Bringing the Market Home

'Market participants don't know whether to buy on the rumour and sell on the news, do the opposite, do both, or do nothing, depending on which way the wind is blowing.'
Andrew Capon, Editor-in-Chief, State Street Global Markets

Bringing the market home is an art project in which the value of financial shares is used to regulate the operation of various everyday objects and situations.

The value of companies and their shares has at once a powerful influence over our everyday lives, and is yet hugely removed. If a trader in New York reacts to a shock headline, 10,000 jobs could be lost in a suburb of Buenos Aires. This project attempts to establish a physical connection (or make that connection more explicit) between the trading actions in finance markets in certain corners of the world, and everyday situations in other parts - with those same seemingly arbitrary shifts. The aim is to compress the chain reaction of market movements on other economic and social systems right down to a few seconds.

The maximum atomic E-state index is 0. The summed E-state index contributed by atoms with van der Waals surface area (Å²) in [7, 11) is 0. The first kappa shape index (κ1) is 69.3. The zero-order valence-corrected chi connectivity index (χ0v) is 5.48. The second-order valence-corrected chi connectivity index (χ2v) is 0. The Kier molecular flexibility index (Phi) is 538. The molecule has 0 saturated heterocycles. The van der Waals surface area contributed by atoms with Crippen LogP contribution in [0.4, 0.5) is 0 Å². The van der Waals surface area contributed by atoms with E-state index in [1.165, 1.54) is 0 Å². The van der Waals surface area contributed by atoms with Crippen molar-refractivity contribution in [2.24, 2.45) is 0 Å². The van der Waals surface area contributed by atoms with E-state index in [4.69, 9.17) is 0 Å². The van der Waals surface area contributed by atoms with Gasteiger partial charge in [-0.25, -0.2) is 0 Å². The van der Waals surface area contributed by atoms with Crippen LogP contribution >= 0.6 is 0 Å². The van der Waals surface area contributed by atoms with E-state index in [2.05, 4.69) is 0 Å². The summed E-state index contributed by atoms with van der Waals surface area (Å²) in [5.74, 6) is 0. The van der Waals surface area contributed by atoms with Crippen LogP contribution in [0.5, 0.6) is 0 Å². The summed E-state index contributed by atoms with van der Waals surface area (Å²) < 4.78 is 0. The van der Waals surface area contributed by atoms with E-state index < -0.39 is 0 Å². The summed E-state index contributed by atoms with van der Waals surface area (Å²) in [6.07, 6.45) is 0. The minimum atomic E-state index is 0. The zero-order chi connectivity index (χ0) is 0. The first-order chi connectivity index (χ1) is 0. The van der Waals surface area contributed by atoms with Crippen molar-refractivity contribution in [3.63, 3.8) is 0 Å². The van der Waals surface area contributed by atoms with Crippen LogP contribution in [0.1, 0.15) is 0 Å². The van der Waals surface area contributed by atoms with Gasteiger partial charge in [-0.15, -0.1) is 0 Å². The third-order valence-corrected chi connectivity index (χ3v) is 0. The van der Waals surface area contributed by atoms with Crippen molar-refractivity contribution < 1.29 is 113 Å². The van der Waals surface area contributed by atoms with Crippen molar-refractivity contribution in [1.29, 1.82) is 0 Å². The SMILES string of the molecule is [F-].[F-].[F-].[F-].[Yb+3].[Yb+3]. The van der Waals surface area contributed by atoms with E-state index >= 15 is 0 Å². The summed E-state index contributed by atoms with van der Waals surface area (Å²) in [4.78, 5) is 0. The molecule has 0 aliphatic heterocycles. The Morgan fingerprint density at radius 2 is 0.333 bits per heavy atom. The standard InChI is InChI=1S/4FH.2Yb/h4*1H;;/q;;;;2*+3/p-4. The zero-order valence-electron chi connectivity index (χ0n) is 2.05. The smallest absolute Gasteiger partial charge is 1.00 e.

These connections are produced through the use of a custom built device which uses a GPRS capable mobile phone to read live online financial data feeds, and which in turn controls an everyday object, such as the lighting circuit in a corridor. These interventions interrupt the operation and usage of this device for the viewer, potentially causing an inconvenience. The device reads the Dow Jones Africa Titans 50 index, which ‘measures the stock performance of 50 leading companies that are headquartered or generate the majority of their revenues in Africa.’ The device was made together with software engineer Hamilton Gross.

In the version shown here, the light operates when the Dow Jones Africa Titans 50 index rises, and is off when it falls. Key to remember is that the device is embedded in the space, so there is essentialy nothing to 'look at' - the intervention is made into the existing space.

A second version of the device was also installed in the main hall of the Haus der Kulturen der Welt (House of World Cultures) in Berlin in late 2011, in the exhibition Tracing Mobility.